by Despy Boutris
It was the year we buried the rabbit in the backyard. It was the year of burials, the year of fires and floods and winds so strong I started walking backwards and Gas & Electric cut the power to keep telephone poles from falling and igniting, to keep the whole town from turning to blaze. I read two books a day and decided I wanted to break the record for the world’s longest continuous kiss. Or I wanted to turn scythelike and cut off all that was dead, or to water this wasteland until it turned green again. My legs were tree trunks prepared to ignite as smoke spirled up toward the sky. That year, I skinny-dipped more than I care to admit. That year, I dove underwater unsure if I’d ever come up.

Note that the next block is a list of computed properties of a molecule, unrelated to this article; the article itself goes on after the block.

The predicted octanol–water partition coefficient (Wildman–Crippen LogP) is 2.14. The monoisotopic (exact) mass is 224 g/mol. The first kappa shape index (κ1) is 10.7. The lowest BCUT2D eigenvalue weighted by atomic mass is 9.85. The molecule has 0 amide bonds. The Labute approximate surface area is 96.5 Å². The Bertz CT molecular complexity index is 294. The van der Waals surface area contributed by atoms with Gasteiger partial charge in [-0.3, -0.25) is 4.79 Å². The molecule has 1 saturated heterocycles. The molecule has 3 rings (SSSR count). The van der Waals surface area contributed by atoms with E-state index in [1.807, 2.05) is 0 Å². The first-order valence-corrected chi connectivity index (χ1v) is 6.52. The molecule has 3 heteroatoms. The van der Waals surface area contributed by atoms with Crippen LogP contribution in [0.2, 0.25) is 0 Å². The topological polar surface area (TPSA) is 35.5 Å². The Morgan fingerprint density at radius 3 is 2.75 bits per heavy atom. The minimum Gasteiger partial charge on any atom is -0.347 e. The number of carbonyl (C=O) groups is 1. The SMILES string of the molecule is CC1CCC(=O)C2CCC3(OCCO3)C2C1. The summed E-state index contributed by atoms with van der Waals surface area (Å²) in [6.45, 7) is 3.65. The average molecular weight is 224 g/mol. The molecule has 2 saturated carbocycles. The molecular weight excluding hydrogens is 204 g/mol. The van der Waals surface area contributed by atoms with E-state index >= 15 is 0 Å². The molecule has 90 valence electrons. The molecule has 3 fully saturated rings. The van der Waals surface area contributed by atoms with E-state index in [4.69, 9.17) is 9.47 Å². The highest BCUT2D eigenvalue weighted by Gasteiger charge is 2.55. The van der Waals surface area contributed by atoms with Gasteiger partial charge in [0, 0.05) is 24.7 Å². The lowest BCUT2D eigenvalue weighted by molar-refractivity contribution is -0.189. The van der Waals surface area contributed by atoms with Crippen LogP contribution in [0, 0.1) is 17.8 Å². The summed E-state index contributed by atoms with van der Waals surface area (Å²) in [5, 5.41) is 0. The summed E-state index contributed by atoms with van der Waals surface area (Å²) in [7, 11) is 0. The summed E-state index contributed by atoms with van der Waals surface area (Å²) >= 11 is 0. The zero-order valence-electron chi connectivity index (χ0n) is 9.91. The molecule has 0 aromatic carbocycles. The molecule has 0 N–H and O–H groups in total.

Despy Boutris is a writer. Her work is published or forthcoming in American Poetry Review, Southern Indiana Review, Copper Nickel, Colorado Review, The Adroit Journal, Prairie Schooner, Palette Poetry, Raleigh Review, and elsewhere. Currently, she teaches at the University of Houston, serves as Editor-in-Chief for The West Review, and works as an Assistant Poetry Editor at Gulf Coast. Find her on Twitter or visit her website.